China’s General Administration of Quality Supervision, Inspection and Quarantine gave results of an investigation into the extent of MEL contamination of dairy products (Chan et al., 2008; WHO, 2008a, b, 2009) stating that of the 109 manufacturers of domestic powdered infant formula whose products were tested, 69 batches produced by 22 companies contained detectable levels of MEL. It is believed that melamine was added to raw ingredients to increase their apparent protein content, after these products had been diluted with water (Hau et al., 2009).

Radio labelled MEL measurements supported the conclusion that urinary elimination is virtually the only route of excretion (93±4% of dose) while, excretion of MEL by respiration and faeces were each less than 1% of the administered dosage (Mast et al., 1983).

Melamine was reported by Worzalla et al. (1974) and Mast et al. (1983) cited in WHO expert meeting report (WHO, 2008a), to be eliminated essentially unchanged by the kidney and that the percentage of urinary 14C present as MEL was the same as the radiochemical purity of the dosed material since, almost all (97-100%) 14C in the liver, blood and plasma was present as MEL, leading to the conclusion that the male Fischer 344 rats do not metabolize MEL.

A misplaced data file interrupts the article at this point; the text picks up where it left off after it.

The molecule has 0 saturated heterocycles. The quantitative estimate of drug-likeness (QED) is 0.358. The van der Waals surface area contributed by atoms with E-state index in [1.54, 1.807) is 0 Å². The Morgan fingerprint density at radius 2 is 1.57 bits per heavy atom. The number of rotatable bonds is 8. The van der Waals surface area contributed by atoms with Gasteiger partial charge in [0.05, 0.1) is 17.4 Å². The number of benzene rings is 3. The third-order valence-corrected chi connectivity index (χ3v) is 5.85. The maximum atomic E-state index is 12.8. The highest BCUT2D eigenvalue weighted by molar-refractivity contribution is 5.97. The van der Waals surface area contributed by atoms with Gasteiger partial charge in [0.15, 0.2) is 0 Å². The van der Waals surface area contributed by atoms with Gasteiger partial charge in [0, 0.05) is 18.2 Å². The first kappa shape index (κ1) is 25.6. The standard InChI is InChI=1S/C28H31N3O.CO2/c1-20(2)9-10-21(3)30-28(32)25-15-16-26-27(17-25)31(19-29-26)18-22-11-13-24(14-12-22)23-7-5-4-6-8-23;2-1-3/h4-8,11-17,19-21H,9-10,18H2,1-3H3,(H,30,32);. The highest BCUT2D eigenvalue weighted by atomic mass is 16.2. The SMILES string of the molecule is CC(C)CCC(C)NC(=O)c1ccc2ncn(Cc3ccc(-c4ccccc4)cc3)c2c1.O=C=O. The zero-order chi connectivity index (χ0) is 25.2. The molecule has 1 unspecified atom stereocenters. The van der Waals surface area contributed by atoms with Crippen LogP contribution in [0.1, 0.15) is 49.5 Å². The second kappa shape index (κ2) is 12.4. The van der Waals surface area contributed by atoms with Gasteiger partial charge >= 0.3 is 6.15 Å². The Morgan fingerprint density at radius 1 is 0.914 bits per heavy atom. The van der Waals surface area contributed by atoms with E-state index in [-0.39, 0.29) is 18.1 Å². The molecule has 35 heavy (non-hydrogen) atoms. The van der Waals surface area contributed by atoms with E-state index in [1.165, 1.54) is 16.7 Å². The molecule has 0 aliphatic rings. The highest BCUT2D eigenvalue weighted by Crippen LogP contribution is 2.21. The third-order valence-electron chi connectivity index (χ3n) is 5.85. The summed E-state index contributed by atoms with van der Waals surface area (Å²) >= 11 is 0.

To evaluate the in vivo toxic effects of melamine ingested as adulterant in feed and establish safe concentration limits, above which liver and kidney toxicity is experienced and body weight is negatively affected.

MATERIALS AND METHODS

Melamine: Two hundred and fifty grams of MEL (1, 3, 5-triazine-2, 4, 6-triamine) was purchased from Steve Moore chemical company Ltd, Zaria, Nigeria.

Experimental animals: Twenty Wistar strain albino rats weighing an average of 100 g were obtained from the Pharmacy Department of Usmanu Danfodiyo University Teaching Hospital (UDUTH), Sokoto. They were allowed to acclimatize to the laboratory environment for 7 days in the animal house of Biochemistry Department, Usmanu Danfodiyo University, Sokoto.